Bulletin of the Geological Society of Malaysia, Volume 10, Dec, 1978, pp. 63 – 72
1Calle Isla de Cuba 23, 1°, 3, Sitges (Barcelona), Spain
2Billiton Research B.V., 67D Westervoortsedijk, Arnhem, Netherlands
Abstract: In the rejects from the beneficiation of the now completely disorganized shallow stanniferous placers of Lenggang, Belitung, Indonesia, galena occurs in grains, which, as a result of examination in polished section, may, according to their mineral content, be classified as galena grains, galena/sphalerite grains, galena/copper-bearing sulphide grains, and galena/iron sulphides grains.
The galena grains may consist of primary and/or secondary sulphide, and when the latter is present the bodies are commonly botryoidal, and in polished section display a banded texture. In one instance what are just possibly galena framboids were noted.
The galena/iron sulphides grains are angular fragments of originally woody tissue whose lumina have been largely infilled with pyrite and/or marcasite, and which may contain pyrite framboids, and whose voids have provided sites for deposition of galena.
All but the primary galena grains may contain pyrite framboids, which are sometimes disrupted, and woody fragments whose lumina are infilled either with iron sulphides, or galena, or possibly sphalerite. In addition, inclusions of organic-rich mud are common, as are fragments of resistates, such as quartz, which may be fractured in such a way as to suggest that the fragmentation was due to forces that were generated during the crystallization of the sulphide gel host.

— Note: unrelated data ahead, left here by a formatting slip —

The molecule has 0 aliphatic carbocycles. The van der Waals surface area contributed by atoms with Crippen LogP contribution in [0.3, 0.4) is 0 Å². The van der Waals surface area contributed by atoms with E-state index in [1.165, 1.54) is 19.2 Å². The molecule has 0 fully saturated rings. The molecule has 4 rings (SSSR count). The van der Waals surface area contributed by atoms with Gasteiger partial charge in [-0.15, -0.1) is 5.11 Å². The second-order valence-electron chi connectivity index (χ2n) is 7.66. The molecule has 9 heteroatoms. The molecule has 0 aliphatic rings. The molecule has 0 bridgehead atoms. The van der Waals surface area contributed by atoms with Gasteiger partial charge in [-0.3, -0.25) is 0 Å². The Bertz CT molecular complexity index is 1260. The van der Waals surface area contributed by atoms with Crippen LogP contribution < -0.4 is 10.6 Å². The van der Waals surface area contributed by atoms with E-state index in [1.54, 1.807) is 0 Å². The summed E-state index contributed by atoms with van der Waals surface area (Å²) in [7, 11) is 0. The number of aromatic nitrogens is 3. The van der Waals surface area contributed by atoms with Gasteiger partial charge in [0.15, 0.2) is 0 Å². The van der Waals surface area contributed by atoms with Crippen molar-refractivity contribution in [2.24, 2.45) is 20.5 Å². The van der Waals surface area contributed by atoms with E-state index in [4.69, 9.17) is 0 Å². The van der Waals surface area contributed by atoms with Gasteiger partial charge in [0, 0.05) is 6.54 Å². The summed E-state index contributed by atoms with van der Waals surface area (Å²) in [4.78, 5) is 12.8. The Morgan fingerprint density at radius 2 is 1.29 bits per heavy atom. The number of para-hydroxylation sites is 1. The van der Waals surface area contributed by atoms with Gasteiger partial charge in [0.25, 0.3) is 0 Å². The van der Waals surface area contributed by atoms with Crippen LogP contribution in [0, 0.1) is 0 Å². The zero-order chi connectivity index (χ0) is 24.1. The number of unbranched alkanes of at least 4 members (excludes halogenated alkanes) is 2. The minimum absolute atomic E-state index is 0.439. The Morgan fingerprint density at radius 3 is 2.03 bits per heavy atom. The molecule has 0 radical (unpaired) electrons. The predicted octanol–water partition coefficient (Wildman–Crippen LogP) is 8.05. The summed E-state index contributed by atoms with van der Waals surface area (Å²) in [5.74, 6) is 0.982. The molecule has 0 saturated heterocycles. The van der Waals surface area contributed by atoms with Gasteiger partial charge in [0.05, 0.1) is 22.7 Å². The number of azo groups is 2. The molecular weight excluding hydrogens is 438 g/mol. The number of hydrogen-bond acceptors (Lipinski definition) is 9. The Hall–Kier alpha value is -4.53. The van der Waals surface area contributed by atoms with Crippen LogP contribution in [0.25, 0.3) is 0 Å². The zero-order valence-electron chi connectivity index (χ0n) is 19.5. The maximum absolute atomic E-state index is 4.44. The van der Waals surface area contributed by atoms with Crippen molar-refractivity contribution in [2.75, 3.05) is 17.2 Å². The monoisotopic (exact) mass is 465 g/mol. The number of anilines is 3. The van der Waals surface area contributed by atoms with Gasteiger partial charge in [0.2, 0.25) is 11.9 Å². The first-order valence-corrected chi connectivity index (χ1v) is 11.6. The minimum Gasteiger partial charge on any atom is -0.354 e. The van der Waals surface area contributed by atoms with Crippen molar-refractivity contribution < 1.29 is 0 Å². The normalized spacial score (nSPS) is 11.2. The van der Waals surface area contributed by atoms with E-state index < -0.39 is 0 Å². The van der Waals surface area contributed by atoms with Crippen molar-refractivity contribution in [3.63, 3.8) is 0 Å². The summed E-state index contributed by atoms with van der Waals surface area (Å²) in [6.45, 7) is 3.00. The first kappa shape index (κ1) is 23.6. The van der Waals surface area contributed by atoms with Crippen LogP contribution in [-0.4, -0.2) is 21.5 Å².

The earliest of the secondary sulphides to be formed were pyrite and marcasite, and these were followed, in the order given, by sphalerite, galena, and copper-bearing sulphides, but a wholly satisfactory reason for this paragenesis has not been advanced.
The evidence suggests that these ‘secondary‘ sulphides were all generated by supergene processes in the organic-rich, oxygen deficient environment of a freshwater swamp, and in the vicinity of fragmented galena that had been shed from a lode or from a collapsed portion thereof. Furthermore, it is thought that the lead, copper and zinc required for the formation of the supergene sulphides were derived from those parts of an undiscovered but neighbouring orebody that were in an oxidising environment. It is believed that mobilisation of the elements was in part effected by direct oxidation and in part by solution of oxysalts by organic acids. The iron was largely derived from the swamp waters, whilst the sulphide and elemental sulphur components were produced, by biogenic means, either from sulphate ions liberated from the oxidising part of the ore-body and/or from sulphur-containing proteins.
As the sulphides under review were the products of a somewhat unusual combination of circumstances, it is held that the content of this paper provides but little in support of any likely supergene theory of genesis of large stratabound deposits such as those of Rammelsberg and the Kupferschiefer.